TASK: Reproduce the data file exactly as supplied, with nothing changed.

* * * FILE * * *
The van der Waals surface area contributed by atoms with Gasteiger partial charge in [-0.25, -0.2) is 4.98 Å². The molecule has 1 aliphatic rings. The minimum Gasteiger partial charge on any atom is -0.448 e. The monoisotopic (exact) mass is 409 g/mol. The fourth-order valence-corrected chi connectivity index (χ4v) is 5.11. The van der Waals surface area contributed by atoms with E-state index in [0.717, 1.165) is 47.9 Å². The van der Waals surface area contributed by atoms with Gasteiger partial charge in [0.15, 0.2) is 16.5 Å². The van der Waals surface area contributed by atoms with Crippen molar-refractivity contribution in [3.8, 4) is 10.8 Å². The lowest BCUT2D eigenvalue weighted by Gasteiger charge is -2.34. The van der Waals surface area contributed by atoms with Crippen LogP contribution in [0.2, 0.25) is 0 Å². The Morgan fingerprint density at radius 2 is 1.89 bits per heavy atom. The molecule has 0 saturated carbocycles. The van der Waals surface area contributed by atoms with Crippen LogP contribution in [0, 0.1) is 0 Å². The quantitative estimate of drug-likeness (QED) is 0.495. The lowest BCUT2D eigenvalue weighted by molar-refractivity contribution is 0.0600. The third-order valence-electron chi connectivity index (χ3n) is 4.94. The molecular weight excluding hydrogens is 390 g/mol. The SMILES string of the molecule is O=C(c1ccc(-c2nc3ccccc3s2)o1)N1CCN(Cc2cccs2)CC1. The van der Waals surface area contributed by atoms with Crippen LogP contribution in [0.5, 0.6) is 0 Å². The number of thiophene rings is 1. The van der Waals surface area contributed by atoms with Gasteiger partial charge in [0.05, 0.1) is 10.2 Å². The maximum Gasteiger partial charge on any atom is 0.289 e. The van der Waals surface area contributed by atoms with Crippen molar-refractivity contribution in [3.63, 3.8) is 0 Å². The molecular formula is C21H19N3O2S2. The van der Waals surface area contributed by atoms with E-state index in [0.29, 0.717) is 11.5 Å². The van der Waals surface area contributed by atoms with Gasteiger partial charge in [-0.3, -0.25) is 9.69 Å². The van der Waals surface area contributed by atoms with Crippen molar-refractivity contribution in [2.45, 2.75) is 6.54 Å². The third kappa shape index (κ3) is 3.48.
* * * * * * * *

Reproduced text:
The van der Waals surface area contributed by atoms with Gasteiger partial charge in [-0.25, -0.2) is 4.98 Å². The molecule has 1 aliphatic rings. The minimum Gasteiger partial charge on any atom is -0.448 e. The monoisotopic (exact) mass is 409 g/mol. The fourth-order valence-corrected chi connectivity index (χ4v) is 5.11. The van der Waals surface area contributed by atoms with E-state index in [0.717, 1.165) is 47.9 Å². The van der Waals surface area contributed by atoms with Gasteiger partial charge in [0.15, 0.2) is 16.5 Å². The van der Waals surface area contributed by atoms with Crippen molar-refractivity contribution in [3.8, 4) is 10.8 Å². The lowest BCUT2D eigenvalue weighted by Gasteiger charge is -2.34. The van der Waals surface area contributed by atoms with Crippen LogP contribution in [0.2, 0.25) is 0 Å². The Morgan fingerprint density at radius 2 is 1.89 bits per heavy atom. The molecule has 0 saturated carbocycles. The van der Waals surface area contributed by atoms with Crippen LogP contribution in [0, 0.1) is 0 Å². The quantitative estimate of drug-likeness (QED) is 0.495. The lowest BCUT2D eigenvalue weighted by molar-refractivity contribution is 0.0600. The third-order valence-electron chi connectivity index (χ3n) is 4.94. The molecular weight excluding hydrogens is 390 g/mol. The SMILES string of the molecule is O=C(c1ccc(-c2nc3ccccc3s2)o1)N1CCN(Cc2cccs2)CC1. The van der Waals surface area contributed by atoms with Crippen LogP contribution in [0.5, 0.6) is 0 Å². The number of thiophene rings is 1. The van der Waals surface area contributed by atoms with Gasteiger partial charge in [0.05, 0.1) is 10.2 Å². The maximum Gasteiger partial charge on any atom is 0.289 e. The van der Waals surface area contributed by atoms with Crippen molar-refractivity contribution in [3.63, 3.8) is 0 Å². The molecular formula is C21H19N3O2S2. The van der Waals surface area contributed by atoms with E-state index in [0.29, 0.717) is 11.5 Å². The van der Waals surface area contributed by atoms with Gasteiger partial charge in [-0.3, -0.25) is 9.69 Å². The van der Waals surface area contributed by atoms with Crippen molar-refractivity contribution in [2.45, 2.75) is 6.54 Å². The third kappa shape index (κ3) is 3.48.